Frenchman Peak is an exposed coastal granite peak located in the Cape Le Grand National Park. From the summit you have 360-degree views of this remote national park and its stunning coastal scenery. The peak is an important place in local Aboriginal culture and is named Mandooboornup. It was the surveyor Alexander Forrest in 1870 who gave it the European name Frenchman Peak.
Granite domes and white sand
I made this image during a visit to Frenchman Peak in 1990. My tent was set up at Lucky Bay campground just set back from the beach. This is one of many stunning coves and beaches within the park. Other nearby coves include Thistle Cove and Hellfire Bay. All the beaches have fine squeaky white sand that is blindingly bright in direct sunlight. These sands amplify the clarity of the Southern Ocean turning the beaches almost turquoise in colour. Bald granite domes dominate the headlands, punctuating the beginning and end of each bay. In those days the beaches were almost deserted in the off-peak season. I rarely saw more that one or two cars a day.
Taking time to explore
I spent several days walking along the coast and nearby peaks with my view camera in my backpack and my tripod resting on my shoulder. On this day I had hiked the slopes of Frenchman Peak, stopping frequently along the way to explore anything visually appealing. I found some interesting displays of moss gardens and pincushion plants as they tenaciously clung to life on the granite slopes.
The day had started off bright and sunny with a steady onshore breeze. By the time I had arrived at the summit, the clouds had rolled in and the breeze dropped right off.
Distance versus detail
This change in light also changed the whole nature of my surroundings. The dominant glare of distant beaches was replaced by a softer presence. As my eyes adjusted to the light foreground objects became more detailed. The bright distant beaches diminished in their dominance. Distance was giving way to foreground details and objects. Shadows opened up to reveal delicate details in the stone texture, wood grain, leaf litter and bright red flowers. The foreground colour also appeared more saturated than when in direct bright sunlight. The red Calothamnus flowers contrasted brightly against the verdant green.
After marvelling at the coastal views afforded to me along the trail I now found myself staring instead at the composition in front of me. It was a strange moment of realisation as I became conscious that this was a photographic composition. My problem was that where I was positioned there was a steep rocky slope at my back. I could not climb it to gain height (or a tripod footing), nor could I move back and gain subject distance.
Saved by simplicity
I would just have to make the best of the situation. My camera kit consisted of only one lens, a 90mm Grandagon. For the first six years which I owned a 4×5 camera this was the one lens I possessed. This focal length has wider angle of view than a normal 150mm lens, allowing me to include more of the subject into the composition under such cramped conditions. I simply accepted that I had to make the composition work with what I had. Sometimes after lots of effort a composition just doesn’t work. However, on this occasion, I think it does.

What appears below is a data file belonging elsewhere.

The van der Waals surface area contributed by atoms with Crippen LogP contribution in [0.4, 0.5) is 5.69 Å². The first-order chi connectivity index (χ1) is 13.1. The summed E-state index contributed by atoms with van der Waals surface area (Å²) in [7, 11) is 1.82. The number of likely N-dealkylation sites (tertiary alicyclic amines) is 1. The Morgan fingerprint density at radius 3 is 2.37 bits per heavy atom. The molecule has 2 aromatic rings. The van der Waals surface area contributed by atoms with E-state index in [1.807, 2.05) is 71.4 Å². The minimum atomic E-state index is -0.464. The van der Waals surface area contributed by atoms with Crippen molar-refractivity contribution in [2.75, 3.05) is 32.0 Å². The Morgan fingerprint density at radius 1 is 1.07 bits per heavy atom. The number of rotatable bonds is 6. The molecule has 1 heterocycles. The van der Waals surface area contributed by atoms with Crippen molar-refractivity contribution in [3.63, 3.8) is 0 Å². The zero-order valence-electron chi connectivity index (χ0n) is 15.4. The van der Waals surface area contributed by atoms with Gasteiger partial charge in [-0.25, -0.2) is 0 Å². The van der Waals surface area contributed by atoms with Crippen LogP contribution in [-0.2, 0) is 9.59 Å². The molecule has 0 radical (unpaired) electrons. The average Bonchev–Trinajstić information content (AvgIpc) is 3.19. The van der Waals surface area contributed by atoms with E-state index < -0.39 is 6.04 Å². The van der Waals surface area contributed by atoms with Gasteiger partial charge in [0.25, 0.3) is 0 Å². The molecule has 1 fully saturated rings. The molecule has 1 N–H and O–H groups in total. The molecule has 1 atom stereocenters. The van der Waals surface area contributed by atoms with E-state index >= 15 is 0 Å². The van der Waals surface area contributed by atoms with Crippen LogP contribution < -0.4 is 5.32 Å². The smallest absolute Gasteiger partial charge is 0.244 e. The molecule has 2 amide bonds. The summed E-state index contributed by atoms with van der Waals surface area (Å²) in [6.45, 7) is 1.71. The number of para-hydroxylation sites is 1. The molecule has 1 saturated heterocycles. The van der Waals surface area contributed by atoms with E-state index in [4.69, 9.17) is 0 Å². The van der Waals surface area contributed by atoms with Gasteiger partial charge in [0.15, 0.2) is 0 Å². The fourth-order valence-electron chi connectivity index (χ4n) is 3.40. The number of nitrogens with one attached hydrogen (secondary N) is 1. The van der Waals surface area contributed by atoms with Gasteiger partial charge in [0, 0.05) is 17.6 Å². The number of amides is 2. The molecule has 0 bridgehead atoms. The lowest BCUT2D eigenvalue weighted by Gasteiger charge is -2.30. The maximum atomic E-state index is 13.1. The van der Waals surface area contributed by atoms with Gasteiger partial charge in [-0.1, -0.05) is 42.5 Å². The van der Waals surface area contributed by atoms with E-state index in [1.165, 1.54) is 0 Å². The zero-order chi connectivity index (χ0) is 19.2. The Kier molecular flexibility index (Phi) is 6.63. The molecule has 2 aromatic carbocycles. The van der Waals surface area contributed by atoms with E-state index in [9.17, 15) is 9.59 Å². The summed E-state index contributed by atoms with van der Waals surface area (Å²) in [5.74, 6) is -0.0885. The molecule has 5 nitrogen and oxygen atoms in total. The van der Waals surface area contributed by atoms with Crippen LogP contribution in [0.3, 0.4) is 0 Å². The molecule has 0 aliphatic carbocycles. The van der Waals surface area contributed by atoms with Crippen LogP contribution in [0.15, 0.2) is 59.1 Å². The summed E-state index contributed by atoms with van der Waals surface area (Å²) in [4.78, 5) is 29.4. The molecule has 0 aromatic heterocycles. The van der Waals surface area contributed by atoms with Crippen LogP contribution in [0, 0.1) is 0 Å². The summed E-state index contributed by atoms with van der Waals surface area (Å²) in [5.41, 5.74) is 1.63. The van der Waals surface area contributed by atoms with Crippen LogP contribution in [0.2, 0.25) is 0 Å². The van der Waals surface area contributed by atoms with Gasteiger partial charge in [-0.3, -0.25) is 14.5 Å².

Frenchman Peak summit
Placing my chin over the centre of the tripod I placed it into the position I thought best worked for the image. Pulling my wooden 4×5 field camera from my rucksack I set it up on the tripod. Then I quickly added my 90mm lens and with my head under the focus cloth brought the image into focus on the screen. In the low light the white lichen on the rocks took on a gentle glow. Shadows opened up with delicate details. And the red of the claw flowers stood out against the green. The image imparted a sense of stillness and peace which I was feeling at the summit.
I carefully measured the scene for exposure using my one-degree spot meter. I made a single exposure on Fujichrome 100. With only 12 sheets of 4×5 colour transparency film for the entire 4-day trip my exposures were frugal.
When I finally saw the processed chrome at home on my lightbox I was initially delighted. Everything was better than I had hoped for. The contrast range and colour was just held within the film’s range. Only there was one problem. A speck of dust was photographed into the top left-hand corner of the sky. Dust is always a problem with sheet film for two reasons. First, the film substrate can become electrostatically charged with handling, thereby attracting dust. And second, the film’s large surface combined with manually loading of each sheet into a film holder also increases its exposure risk to airborne dust.
Roll films, on the other hand, do not suffer from dust imperfections so frequently. 120 roll films and 35mm cassettes are loaded at the film factory in a dust free laboratory environment.
Imperfections are part of the film photography’s material process. I accept that I much rather have made the image with its dust than have no image at all. I eventually printed an original Cibachrome 12×16 print of Frenchman Peak from this transparency in a friend’s darkroom. That fine speck of dust is visible but you have to really look for it. It is just a reminder to me about the medium of photography. Mastering your control of materials is awesome but in the real world things still happen outside of your control. These days you can easily remove dust from a digital scan with just a click of the mouse using photoshop. No need for a second thought. Maybe that’s a loss to the skill of craftsmanship?
I am guessing at the identity of the bush on the summit of Frenchman Peak. Based upon an Esperance Wildflower Blog site I think it may be Woolly Net-bush – Calothamnus villosus (check out this useful site). If you know for sure let me know.
Wista 4×5 wooden field camera, 90mm Rodenstock Grandagon lens, Fujichrome 100 4×5